Fire agencies across Southern California were on high alert and planning to beef up crews in wildland areas due to hot weather and powerful Santa Ana winds expected to last through Thursday.
The Los Angeles Fire Department announced that extra crews would be deployed in brush areas beginning at 8 a.m. Wednesday and be on duty for at least 24 hours, depending on weather conditions.
The crews are scheduled to staff 21 additional fire engines and five lightweight brush patrol vehicles, among other units. The firefighters will work at stations in areas including the Hollywood Hills, Shadow Hills and Bel Air, the LAFD said.
The California Department of Forestry and Fire Protection is also placing additional crews and equipment on alert to respond aggressively to any blazes that break out, agency officials said.
“The drought has set the stage for a very dry and potentially dangerous fire season,” Cal Fire Chief Ken Pimlott said.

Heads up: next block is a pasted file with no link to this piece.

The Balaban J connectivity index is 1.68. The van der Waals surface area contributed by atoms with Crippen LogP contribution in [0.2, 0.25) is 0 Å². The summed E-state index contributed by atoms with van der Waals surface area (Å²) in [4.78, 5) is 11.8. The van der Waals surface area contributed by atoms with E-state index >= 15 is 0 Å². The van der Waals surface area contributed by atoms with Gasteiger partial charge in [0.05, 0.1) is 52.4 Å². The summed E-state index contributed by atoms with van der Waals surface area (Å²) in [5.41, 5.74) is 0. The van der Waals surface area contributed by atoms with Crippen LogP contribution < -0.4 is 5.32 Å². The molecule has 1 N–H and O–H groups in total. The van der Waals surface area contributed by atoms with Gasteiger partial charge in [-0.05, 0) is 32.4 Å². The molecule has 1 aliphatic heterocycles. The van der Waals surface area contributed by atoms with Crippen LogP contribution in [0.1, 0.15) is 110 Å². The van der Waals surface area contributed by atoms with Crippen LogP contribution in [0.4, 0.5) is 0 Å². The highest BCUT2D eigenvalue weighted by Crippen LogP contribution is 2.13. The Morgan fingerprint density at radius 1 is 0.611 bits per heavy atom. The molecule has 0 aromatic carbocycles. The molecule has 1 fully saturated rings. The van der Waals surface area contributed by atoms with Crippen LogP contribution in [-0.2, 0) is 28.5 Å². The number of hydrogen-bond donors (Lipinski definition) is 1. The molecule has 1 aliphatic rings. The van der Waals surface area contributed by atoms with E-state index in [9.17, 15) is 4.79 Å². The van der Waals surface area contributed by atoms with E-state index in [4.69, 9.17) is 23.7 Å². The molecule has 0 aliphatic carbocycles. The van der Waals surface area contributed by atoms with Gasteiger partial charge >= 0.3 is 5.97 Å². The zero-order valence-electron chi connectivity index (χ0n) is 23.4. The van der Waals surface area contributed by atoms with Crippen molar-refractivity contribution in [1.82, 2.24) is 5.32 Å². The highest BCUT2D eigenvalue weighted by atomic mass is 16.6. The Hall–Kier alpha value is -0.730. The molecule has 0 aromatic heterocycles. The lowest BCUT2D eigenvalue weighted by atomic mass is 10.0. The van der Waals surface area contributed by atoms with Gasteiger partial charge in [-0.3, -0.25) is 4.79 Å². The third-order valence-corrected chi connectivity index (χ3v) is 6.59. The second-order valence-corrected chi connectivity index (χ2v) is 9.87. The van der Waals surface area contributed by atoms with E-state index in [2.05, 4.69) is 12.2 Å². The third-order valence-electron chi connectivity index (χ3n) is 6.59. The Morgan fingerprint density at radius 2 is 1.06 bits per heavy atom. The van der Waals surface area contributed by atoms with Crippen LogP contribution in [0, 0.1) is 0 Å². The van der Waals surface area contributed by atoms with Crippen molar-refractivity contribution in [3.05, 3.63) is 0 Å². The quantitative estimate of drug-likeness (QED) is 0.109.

He noted that last year’s fire season never ended because of the drought. “These strong winds will only elevate the current fire risk,” Pimlott said.
A strong ridge of high pressure settled over Southern California on Tuesday, pushing temperatures into the 90s and causing powerful Santa Ana winds that increased the fire danger in parched wildland areas.
The unseasonably warm weather is expected to last for the next several days, and the high winds will increase in strength through Wednesday, according to the National Weather Service.
The agency said damaging wind gusts from 60 to 75 mph are expected in Los Angeles County mountain areas and the Santa Clarita Valley.
The Weather Service issued red flag fire warnings signaling critical fire danger for mountain and valley areas from Los Angeles County to San Diego County. Temperatures are expected to be in the 80s and 90s, and relative humidity could drop to 5%, the agency said.
In Orange County, a record daily high was set Tuesday in Newport Beach, which topped out at 92 degrees. That broke a record of 86 set in 1921. Laguna Beach reached a high of 95, topping by three degrees a record set in 1981, the Weather Service said.
The high reached 95 at Long Beach Airport and 92 at Santa Monica Airport. About three miles away at the Santa Monica Pier, the temperature was 79. Downtown Los Angeles topped out at 92 degrees, and Woodland Hills hit 90.